What’s one climate change initiative you feel strongly about and why? 

I’m a big proponent of a clean electricity standard nationwide because I think it’s really important. We need to electrify and we need to electrify a lot. The only way for us to ensure that our cars are electric is if we have a standard that essentially sets targets for utilities to meet. For example, the one that the president and a couple of other major politicians endorsed is 100% clean electricity by 2035.

I hope to work in D.C. after graduation. I think I want to go back to graduate school, eventually, to continue exploring the different sides of climate that I haven’t had a chance to yet. Right now, I’m very engaged in the energy side because I would also like to explore different sectors, like decarbonization.

Bradford Parker Bradford Parker

Masters of Science in Sustainability Management

Frederick, Maryland

Is there a defining public or private moment that led you to pursue your degree? 

This is going to sound a little corny, but I was a medic in the U.S. Army, and, a big part of our training and our day-to-day life is the concept of triage, particularly battlefield triage, which requires you to enter a crisis scene, make a number of assessments based on the type and severity of injuries. Then most crucially, you need to identify what resources you have to treat those injuries and how you can most effectively spread them out to do the most good.

I really liked that concept. It makes sense because it’s a very methodical approach. It’s a great way to act in a crisis, breaking things down to very simple levels. I think to me the work of sustainability mirrors this and represents a very similar structure: we have a climate crisis, and we’re making assessments and calculations necessary to do the most good with what limited resources we have. If I want to continue the metaphor I could say that we’re stemming the bleeding of carbon emissions and we’re applying splints to our broken infrastructure. Coming out of the Army, and getting a degree at Columbia, I saw that I wanted to continue this methodical look at doing the most good for the most people, and sustainability just really clicked with me.

Anthony Luis Perez

Anthony Luis PerezBachelor of Arts in Sustainable Development

Fresno, California

What’s one climate change initiative you feel strongly about and why?

Over the winter, I did this workshop on sustainable development in a team of five seniors. We were focusing on climate adaptation finance and planning for Piermont, New York. It’s a really small community that’s outside of New York City, about a 30-minute drive right alongside the Hudson River, with a population of about 2,500 people. Piermont is strapped for resources because it’s a small village and it doesn’t have a lot of extra revenue to devote to infrastructure projects to protect it from flooding. And that’s one of the biggest issues that’s sort of under the surface. We’re not really talking about flooding as a national issue and just from being exposed to this project and trying to find solutions and financing for large-scale infrastructure projects to protect the community, we realized that there’s a lack of federal, state, and private money for communities like Piermont. Sea level rise and flooding are becoming big issues for communities around the world. Just look at Hurricane Sandy in 2012, which devastated many communities on the East coast. It’s a pressing problem and not a lot of people are talking about it.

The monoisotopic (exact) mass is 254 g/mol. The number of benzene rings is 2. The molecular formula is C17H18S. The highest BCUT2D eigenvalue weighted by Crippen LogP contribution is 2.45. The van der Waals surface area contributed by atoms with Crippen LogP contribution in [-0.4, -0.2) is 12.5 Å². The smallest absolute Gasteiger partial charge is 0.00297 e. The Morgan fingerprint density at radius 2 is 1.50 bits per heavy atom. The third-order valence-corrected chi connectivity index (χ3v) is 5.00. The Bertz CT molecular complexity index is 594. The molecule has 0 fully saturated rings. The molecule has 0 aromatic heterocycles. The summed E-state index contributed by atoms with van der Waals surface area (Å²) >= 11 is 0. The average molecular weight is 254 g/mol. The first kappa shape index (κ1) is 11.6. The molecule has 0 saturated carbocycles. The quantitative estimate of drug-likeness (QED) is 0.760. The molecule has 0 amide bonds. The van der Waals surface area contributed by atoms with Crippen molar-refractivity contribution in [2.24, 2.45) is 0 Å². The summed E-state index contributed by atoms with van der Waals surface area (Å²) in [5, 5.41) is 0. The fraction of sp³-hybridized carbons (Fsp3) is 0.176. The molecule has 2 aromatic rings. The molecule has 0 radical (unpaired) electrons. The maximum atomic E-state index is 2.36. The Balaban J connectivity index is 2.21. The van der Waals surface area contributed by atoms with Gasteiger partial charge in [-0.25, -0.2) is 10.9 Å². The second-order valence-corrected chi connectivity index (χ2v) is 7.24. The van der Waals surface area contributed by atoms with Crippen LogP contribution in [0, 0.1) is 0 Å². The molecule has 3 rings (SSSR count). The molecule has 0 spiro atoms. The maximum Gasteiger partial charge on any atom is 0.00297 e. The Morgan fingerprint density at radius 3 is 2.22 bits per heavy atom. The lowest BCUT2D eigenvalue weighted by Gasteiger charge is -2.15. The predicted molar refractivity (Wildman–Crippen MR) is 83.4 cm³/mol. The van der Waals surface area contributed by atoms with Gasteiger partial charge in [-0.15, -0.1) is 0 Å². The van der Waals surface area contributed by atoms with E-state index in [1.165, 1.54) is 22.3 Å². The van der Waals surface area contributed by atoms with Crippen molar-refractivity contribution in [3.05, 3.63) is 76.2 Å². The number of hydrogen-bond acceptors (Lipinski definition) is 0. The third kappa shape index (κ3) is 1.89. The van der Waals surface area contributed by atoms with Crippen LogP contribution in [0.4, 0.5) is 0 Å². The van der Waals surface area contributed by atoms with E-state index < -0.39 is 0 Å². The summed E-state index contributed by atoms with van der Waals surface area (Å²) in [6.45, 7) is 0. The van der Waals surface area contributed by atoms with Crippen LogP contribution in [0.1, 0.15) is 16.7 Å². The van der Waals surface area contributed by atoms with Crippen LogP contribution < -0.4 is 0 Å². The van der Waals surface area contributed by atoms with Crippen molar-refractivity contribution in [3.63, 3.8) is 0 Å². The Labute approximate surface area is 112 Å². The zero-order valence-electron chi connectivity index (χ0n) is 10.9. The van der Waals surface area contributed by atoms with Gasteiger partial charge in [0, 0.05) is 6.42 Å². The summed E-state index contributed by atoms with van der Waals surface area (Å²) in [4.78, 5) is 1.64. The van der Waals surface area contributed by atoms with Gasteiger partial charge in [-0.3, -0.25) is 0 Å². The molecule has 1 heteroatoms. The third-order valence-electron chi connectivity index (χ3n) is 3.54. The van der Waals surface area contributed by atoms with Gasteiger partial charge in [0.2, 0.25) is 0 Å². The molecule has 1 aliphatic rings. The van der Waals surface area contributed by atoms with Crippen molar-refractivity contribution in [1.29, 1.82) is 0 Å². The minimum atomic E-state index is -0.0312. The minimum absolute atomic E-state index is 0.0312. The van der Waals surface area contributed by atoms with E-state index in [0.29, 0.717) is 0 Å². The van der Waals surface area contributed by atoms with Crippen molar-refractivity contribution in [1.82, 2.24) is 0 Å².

rollie williamsRollie Williams

Master of Arts in Climate and Society

Golden, Colorado

Is there a defining public or private moment that led you to pursue your degree?

I had been performing comedy in New York for a few years when I had an idea for a comedy show, “An Inconvenient Talk Show,” which I would host in character as a strung-out former Vice President Al Gore. Every episode would feature a bunch of comedians and a real climate scientist or journalist. The show was picked up by Caveat Theater in Manhattan.

After about a year of interviewing scientists and writing comedy about climate change, I realized that I needed to spend less time on other projects and more time trying to communicate the climate crisis to people who weren’t explicitly seeking out the information. The next week, I quit my job and applied to Columbia. The week after that, I realized Columbia wouldn’t start for several months and that quitting my job was maybe not the best idea, but sometimes you have to make a decision and then make it work.

My goal is to create a mainstream comedy television show that focuses on climate change—something like The Daily Show or Last Week Tonight, except every episode is tied to the climate crisis. More than anything, it needs to be really funny.

Adapted from a story by Columbia University News

Correction (June 8, 2021): An earlier version of this post incorrectly stated that Anthony Luis Perez’s climate adaptation finance and planning project focused on Chaumont, NY. The correct location is Piermont, NY.

Banner featuring a collage of extreme heat images.

Recent record-breaking heat waves have affected communities across the world. The Extreme Heat Workshop will bring together researchers and practitioners to advance the state of knowledge, identify community needs, and develop a framework for evaluating risks with a focus on climate justice. Register by June 15